ICT4D: giving a voice to the voiceless

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Jennifer Poidatz (VP – CRS), Hon. Vincent Bagiire (PS – Min. of ICT), Niek De Goeij (Country Rep. – CRS), Jason Brantley (Dir. – John Deere) [Photo credit: Techjaja].

The 11th Information Communications Technology for Development (ICT4D) Conference has kicked off at the Commonwealth hotel in Munyonyo, Kampala and will run up to Friday May 3, 2019.

The ICT4D conference brings together hundreds of public, private and civil society organizations, eager to share practical insights on applying digital technology to development, humanitarian, and conservation challenges.

Vincent Bagiire, the Permanent Secretary of the ICT ministry, told press on Tuesday that over 900 attendees from close to 90 countries and over 400 organisations are taking part.

Bagiire called upon Ugandans to embrace nationwide digitisation emphasising the importance of technology and artificial intelligence.

This year’s event is co-hosted by the Ministry of ICT and National Guidance of Uganda in partnership with Catholic Relief Service (CRS).

Jennifer Poidatz, the Vice President at CRS, asked stakeholders to make technology easier and more accessible to “give a voice of the voiceless”.

Lauren Woodman, the CEO of NetHope, said going digital is not having a Facebook or Twitter account but instilling a discipline while digital is about empowering people to make decisions.

In his Hoover Institution Essay, A Rubicon, Dan Geer, the Chief Information Security Officer of In-Q-Tel and an epidemiologist by training, brings to the forefront the central issue of all security:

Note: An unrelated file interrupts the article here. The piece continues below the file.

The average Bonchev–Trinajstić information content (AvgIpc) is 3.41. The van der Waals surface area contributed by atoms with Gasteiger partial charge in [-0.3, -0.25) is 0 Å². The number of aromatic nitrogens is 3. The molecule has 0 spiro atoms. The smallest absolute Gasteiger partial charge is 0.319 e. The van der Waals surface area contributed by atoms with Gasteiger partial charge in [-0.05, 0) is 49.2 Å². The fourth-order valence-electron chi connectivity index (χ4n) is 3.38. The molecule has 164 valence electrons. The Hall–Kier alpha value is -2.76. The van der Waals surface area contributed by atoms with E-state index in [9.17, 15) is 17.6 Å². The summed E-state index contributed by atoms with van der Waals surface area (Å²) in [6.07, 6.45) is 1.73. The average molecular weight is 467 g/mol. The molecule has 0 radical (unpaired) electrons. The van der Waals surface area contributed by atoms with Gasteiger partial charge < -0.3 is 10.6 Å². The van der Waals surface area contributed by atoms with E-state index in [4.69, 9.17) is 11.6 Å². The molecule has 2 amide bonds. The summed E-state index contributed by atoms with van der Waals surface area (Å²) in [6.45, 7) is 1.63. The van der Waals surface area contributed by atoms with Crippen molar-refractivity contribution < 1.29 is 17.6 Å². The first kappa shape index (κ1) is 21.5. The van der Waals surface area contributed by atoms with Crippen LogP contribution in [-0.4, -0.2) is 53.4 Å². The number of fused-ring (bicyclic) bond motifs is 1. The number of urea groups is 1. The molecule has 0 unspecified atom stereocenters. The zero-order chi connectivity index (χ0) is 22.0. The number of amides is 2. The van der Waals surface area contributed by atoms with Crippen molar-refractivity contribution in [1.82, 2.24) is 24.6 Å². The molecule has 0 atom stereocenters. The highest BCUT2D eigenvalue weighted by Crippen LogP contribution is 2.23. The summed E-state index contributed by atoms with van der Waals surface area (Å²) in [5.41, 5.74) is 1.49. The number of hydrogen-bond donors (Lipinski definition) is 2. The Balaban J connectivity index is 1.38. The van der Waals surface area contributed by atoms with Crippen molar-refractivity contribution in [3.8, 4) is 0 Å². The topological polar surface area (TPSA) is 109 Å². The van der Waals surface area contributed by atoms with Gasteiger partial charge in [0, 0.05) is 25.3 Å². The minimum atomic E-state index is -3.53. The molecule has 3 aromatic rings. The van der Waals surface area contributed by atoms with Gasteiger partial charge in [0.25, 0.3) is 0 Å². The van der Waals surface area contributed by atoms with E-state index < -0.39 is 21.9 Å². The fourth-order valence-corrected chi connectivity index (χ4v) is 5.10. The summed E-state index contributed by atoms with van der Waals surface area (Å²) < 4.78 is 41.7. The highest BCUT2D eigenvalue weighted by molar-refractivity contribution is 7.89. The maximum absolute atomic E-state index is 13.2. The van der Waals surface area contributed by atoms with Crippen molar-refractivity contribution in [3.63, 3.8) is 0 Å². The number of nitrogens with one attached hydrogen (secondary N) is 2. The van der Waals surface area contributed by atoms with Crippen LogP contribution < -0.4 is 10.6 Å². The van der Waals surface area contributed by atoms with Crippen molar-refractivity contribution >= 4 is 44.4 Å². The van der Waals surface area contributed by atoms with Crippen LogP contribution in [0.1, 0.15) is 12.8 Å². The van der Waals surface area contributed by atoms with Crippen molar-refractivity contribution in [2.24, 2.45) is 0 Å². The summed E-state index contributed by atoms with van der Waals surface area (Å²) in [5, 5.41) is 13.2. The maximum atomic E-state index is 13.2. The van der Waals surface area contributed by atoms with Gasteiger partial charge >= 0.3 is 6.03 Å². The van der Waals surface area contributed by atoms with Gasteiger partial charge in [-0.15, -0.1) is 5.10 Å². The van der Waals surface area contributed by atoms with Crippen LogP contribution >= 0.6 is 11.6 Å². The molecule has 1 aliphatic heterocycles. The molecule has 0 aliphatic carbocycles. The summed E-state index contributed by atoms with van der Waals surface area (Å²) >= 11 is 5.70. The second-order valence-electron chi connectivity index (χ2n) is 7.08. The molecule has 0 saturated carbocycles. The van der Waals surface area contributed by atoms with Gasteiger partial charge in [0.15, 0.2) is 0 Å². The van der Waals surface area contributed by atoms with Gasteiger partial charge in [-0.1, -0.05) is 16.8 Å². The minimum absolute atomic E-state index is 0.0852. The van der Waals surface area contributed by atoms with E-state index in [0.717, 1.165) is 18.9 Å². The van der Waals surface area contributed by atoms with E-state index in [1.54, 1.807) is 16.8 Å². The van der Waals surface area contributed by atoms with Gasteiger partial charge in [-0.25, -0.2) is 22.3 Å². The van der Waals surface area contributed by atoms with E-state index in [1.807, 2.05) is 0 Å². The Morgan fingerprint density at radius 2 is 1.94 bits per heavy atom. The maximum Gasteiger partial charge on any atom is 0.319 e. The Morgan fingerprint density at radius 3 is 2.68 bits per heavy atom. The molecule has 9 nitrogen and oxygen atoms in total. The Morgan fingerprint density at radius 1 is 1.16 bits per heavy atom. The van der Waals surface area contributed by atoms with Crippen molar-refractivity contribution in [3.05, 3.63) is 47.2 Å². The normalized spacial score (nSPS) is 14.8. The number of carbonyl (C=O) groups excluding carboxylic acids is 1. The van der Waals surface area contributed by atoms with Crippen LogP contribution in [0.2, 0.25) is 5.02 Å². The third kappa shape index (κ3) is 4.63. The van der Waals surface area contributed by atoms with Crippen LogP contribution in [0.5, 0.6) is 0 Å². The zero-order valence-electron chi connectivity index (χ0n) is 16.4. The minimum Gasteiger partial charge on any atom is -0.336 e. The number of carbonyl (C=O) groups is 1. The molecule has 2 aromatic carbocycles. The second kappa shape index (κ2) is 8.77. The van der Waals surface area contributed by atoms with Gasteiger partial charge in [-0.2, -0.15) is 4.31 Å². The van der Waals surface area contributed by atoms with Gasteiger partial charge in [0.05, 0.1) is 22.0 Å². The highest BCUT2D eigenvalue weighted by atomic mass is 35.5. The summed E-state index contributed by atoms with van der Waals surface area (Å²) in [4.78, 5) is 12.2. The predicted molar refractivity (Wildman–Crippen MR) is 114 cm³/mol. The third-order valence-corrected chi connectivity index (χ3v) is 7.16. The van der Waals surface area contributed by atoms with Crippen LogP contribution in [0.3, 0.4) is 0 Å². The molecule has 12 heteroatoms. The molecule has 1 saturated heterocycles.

“We call that on which we most depend “critical infrastructure.” Because dependence is transitive, so is risk. That you may not yourself depend on something directly does not mean that you do not depend on it indirectly. We call the transitive reach of dependence “interdependence,” which is to say, correlated risk. Interdependence within society today is centered on the Internet beyond all other dependencies… Our concern is unacknowledged correlated risk.”

Interconnected, unacknowledged risk is where failures, data breaches, and loss of data quality occurs.

“But further complicating the issue, our beneficiaries are rarely in a position to even know what it is they depend on, or worry about their right to privacy.”

It is just too far removed from the day to day concerns of an individual worried about food security or access to healthcare.

This concerns all C-level executives, senior managers, program leaders, field officers, IT/data managers, and senior technical advisors from disciplines ranging from agriculture, health, education, conservation and disaster management to information and communications technology, data management, GIS/mapping, and financial services.

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